Also, the practical challenge was huge. For the database to be really useful, 23andMe had to sell millions of spit kits. And to revolutionize science in the way that Wojcicki and Avey envisioned, the company had to collect all kinds of data beyond genetics, since correlations can only be made if you know about a person’s genotype together with his or her manifest health. 23andMe had to know a user’s family history, drug allergies, and personal habits, and whether the subject takes vitamins and how often he or she exercises. In the founders’ ideal future, all data sets would be compatible so that 23andMe (or a company like it) could integrate into its algorithms every bit of the world’s quantifiable data: pollution centers and weather patterns, commuting times and the daily schedule of your coffeemaker, your life on Tinder or Grindr, the number of cigarette sales and yoga studios in your neighborhood, proximity to a Whole Foods and what you bought there last Tuesday.
For this reason, the 23andMe user interface is very “sticky.” It has a social component that allows you to connect with other people who share your genes. Before seeing a health report, you are asked to fill out a lengthy medical history. And then, every time you log in, there are more questions to answer. “Lisa Miller,” my page quizzed me recently, “do you cry easily?”
Eugenia Brin’s Parkinson’s was vexing Wojcicki even before she founded her company or had children of her own. In 2004, she urged Sergey to attend a meeting in Menlo Park at which the biotech company Perlegen was presenting the results of a Parkinson’s study. The following year, researchers discovered the connection between Parkinson’s and the LRRK2 variation: In 2006 the New England Journal of Medicine showed that the variant, while very rare, was more common among Ashkenazi Jews. Anne called around, trying to get an LRRK2 test for Sergey. “I was told uniformly that there’s no reason to test him. ‘It’s very unlikely that he has it,’ people said, ‘and even if he does, what would you do?’ ” Wojcicki pauses at the memory. “I found their responses so obnoxious. It was like, really? It’s information. I want to know.” When the scientists at 23andMe were deciding what their kit should test for, they made sure the LRRK2 mutation was on their chip.
It was Anne, in fact, who alerted Eugenia and Sergey to the presence of the LRRK2 variant in their genomes after spending an afternoon at the kitchen table browsing through the family’s 23andMe reports. She saw the double mutation in Eugenia’s data and immediately called her office to make sure she was reading it right. “I was like, ‘Sergey’s mom has two copies,’ and they were like, ‘No, that doesn’t really exist.’ ” The results confirmed, Anne called Sergey. Then they called his mother.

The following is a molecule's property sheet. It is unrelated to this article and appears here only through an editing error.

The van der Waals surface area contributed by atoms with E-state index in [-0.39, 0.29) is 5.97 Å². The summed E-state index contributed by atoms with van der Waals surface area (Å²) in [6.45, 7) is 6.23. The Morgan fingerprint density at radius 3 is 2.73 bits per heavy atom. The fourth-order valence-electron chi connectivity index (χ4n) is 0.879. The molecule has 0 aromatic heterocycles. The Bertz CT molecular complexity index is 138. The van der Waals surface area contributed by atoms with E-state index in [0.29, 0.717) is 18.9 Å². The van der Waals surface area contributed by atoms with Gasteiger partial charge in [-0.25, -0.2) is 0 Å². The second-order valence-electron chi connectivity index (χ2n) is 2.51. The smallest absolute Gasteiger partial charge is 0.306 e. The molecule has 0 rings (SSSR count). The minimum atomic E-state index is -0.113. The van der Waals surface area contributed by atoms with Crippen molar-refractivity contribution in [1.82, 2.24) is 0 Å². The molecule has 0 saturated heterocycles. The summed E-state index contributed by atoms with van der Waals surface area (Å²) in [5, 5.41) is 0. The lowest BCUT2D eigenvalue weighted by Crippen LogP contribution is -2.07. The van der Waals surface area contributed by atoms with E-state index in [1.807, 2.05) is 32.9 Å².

Brin has written that discovering the LRRK2 variant within his own genome was transformative. “I know early in my life something I am substantially predisposed to,” he wrote on his blog in 2008. “I now have the opportunity to adjust my life to reduce those odds (e.g., there is evidence that exercise may keep Parkinson’s at bay). I also have the opportunity to perform and support research into this disease long before it may affect me.” Brin declined to speak for this story, but a recent article in Vanity Fair suggested that Brin might have stepped out on Wojcicki because the specter of Parkinson’s in his future triggered an emotional crisis. Wojcicki wouldn’t talk about the split but affectionately uses the married “we” in reference to her family, and when she talks about who’s picking up the kids and what the chef is preparing for dinner, Sergey is implicitly present. And so is the prospect of Parkinson’s.
Was there a moment, I ask Wojcicki, when you and Sergey decided to devote yourselves and your resources more aggressively to Parkinson’s research? “There was never a plan,” Anne remembers. “I’m action oriented. It was more like, ‘We should probably meet Michael J. Fox more. We should probably give him a lot of money.’ ” Brin has said that if he knew that a billion dollars would cure Parkinson’s, he would write the check in an instant, and since his 23andMe results came in, he and his wife have developed a symbiotic relationship with the Michael J. Fox Foundation that involves so much mutual admiration, and so many dollars passing back and forth, that the lines between the two organizations can seem sometimes to blur. Wojcicki and Brin have donated more than $150 million to the foundation, and the foundation has established 23andMe as a “research partner,” working with it on Parkinson’s studies and donating half a million dollars to its Parkinson’s efforts.